Liberal Arts Is Where the Action Is

by The Grauer School on October 22, 2012

Vocational education prepares us for the world we can imagine.  Liberal Arts education prepares us for all we can’t imagine—which is most of it.

Amazingly, Dan Gilbert, author of “Stumbling on Happiness,” challenged the idea that we’ll be miserable if we don’t get what we want. Our “psychological immune system” lets us feel truly happy even when things don’t go as planned. Many of us, particularly teachers and parents, feel like we must help kids achieve what they want so that they will be happy. Intriguing research now supports how often our beliefs on what will make us happy are wrong. Imagine: if we always got what we wanted, life would just be a series of predetermined steps towards a predetermined end. But that’s not what the happy life is! Happiness is an ongoing process, not an end.

Interestingly, this kind of ongoing happiness is an outcome of liberal arts education. The liberal arts teaches us to work though things, to analyze, evaluate, synthesize: not just follow steps towards a predetermined end and not just shipping a product, though we of course need these. Perhaps it’s the “human condition” that we often need to fumble around some before discovering what we really need or where we really belong.  For instance, in academics, which kind of chemistry experiment do you think would benefit your child more: one where you follow exact steps, or an experiment where students are making decisions based on observations and then writing up findings as though for a research journal or grant request?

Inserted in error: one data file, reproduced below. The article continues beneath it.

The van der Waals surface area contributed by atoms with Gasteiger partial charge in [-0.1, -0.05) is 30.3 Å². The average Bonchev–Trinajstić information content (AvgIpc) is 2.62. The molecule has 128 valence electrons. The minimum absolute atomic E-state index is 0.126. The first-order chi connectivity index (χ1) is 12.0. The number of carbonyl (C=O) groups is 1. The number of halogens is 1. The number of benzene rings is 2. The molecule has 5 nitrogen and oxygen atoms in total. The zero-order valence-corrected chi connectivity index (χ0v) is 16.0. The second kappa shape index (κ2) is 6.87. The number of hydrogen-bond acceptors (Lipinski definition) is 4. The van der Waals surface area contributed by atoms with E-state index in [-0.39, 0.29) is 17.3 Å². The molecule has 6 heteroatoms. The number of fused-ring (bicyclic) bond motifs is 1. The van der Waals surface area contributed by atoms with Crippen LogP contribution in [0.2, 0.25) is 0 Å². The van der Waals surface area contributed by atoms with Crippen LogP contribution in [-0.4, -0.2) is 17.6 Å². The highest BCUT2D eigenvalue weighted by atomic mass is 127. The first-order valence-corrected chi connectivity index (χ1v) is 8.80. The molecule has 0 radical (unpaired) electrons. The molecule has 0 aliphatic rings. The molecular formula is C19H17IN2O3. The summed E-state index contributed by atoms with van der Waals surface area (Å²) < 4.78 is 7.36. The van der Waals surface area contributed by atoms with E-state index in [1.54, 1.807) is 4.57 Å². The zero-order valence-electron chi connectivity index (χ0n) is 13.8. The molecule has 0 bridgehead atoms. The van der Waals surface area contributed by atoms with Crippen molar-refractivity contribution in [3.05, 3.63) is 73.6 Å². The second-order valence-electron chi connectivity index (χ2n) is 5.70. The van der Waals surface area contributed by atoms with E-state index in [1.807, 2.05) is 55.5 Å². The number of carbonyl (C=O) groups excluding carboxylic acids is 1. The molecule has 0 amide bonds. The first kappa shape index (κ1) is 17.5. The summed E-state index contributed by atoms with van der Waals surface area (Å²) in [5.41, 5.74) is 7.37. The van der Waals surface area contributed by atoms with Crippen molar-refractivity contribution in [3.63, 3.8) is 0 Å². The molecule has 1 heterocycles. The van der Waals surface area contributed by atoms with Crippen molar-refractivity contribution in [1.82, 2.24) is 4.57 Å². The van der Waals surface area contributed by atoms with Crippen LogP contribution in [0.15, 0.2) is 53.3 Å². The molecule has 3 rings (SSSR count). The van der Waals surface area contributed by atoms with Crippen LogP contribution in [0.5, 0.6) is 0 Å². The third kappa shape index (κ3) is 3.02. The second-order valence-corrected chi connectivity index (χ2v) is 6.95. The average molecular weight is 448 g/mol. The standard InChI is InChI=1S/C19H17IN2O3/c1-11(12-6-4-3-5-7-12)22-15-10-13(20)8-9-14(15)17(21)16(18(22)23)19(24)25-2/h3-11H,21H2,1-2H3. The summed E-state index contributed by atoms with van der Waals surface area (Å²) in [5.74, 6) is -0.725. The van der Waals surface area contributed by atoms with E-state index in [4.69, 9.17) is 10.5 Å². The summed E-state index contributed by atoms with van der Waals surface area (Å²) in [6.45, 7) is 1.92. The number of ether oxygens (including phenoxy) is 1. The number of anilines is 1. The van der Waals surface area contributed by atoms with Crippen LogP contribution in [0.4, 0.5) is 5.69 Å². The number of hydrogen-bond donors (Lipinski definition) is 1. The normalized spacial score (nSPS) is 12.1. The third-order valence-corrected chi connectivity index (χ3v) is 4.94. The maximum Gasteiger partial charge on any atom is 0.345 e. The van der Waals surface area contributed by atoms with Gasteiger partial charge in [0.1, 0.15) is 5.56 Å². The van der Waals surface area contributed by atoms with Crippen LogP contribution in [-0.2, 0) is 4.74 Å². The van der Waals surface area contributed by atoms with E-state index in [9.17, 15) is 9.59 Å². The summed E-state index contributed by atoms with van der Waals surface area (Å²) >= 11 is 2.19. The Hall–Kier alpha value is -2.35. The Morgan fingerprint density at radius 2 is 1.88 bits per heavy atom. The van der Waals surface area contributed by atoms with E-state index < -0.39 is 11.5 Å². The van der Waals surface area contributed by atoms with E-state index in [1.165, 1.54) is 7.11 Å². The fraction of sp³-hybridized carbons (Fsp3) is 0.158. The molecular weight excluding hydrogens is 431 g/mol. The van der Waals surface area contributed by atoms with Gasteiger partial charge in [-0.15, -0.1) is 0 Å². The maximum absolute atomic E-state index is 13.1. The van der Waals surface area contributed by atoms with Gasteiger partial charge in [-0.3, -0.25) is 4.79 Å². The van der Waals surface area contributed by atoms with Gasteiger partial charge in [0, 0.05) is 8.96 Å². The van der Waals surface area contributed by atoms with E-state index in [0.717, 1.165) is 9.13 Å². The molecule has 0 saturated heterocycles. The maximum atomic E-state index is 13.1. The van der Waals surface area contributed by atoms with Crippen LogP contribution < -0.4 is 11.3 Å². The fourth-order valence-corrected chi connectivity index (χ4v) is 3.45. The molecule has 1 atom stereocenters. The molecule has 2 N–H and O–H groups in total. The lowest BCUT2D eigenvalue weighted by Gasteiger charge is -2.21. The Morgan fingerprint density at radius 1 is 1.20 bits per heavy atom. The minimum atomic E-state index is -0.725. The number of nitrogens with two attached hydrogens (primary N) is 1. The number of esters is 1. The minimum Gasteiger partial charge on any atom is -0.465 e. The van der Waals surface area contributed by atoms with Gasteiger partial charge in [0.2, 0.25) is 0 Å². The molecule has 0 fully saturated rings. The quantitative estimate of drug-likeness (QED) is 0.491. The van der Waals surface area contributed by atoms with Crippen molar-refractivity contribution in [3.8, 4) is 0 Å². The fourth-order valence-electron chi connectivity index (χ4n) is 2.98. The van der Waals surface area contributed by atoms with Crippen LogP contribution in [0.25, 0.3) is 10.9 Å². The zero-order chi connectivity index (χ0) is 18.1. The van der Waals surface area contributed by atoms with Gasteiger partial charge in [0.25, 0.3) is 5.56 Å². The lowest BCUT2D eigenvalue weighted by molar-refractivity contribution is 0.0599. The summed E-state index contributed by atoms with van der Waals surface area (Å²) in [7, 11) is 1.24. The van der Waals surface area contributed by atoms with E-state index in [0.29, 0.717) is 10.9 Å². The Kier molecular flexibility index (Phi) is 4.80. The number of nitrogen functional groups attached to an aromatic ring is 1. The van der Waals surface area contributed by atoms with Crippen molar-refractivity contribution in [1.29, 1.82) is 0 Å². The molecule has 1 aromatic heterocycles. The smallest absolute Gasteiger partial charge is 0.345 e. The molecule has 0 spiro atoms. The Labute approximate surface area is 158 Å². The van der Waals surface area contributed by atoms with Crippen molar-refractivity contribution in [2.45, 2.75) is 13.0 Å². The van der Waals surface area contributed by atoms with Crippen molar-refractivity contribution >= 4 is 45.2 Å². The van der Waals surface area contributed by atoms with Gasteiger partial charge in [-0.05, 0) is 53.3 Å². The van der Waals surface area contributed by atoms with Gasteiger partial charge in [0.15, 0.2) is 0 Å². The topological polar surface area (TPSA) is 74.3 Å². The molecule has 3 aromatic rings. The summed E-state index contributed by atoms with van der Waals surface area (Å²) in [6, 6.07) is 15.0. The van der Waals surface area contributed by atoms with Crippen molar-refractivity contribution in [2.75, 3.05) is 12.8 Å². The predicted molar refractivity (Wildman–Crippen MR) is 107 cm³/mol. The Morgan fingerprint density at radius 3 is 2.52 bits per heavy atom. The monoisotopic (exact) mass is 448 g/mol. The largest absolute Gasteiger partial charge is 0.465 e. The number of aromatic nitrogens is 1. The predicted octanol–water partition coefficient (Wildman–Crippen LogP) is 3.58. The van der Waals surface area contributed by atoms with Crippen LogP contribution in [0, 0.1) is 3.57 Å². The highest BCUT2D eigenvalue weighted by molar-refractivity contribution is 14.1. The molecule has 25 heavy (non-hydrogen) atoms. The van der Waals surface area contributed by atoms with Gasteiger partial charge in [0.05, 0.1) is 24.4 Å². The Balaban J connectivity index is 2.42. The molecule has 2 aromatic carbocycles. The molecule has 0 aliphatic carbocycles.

Now that our economy is relatively weak, we hear louder cries to put people to work. The pressure towards vocational and technological education is on. Whenever this happens, the pressure against liberal arts education increases. Vocational and technological education teach you skills for the workplace, it’s true. But in the dynamic workplace of the future, a rigorous liberal arts education will be more desirable than ever before. Employers will be needing individuals who can think critically and creatively, solve problems, and adapt to change. Moreover, what is life without a philosophy? By exploring diverse topics and disciplines, students gain a panoramic view about the world and an understanding about themselves and their potential roles in this world. With a rigorous liberal arts education, we become equipped with the insight, context and skills we need to succeed professionally and personally in this ever-changing, increasingly complex world.

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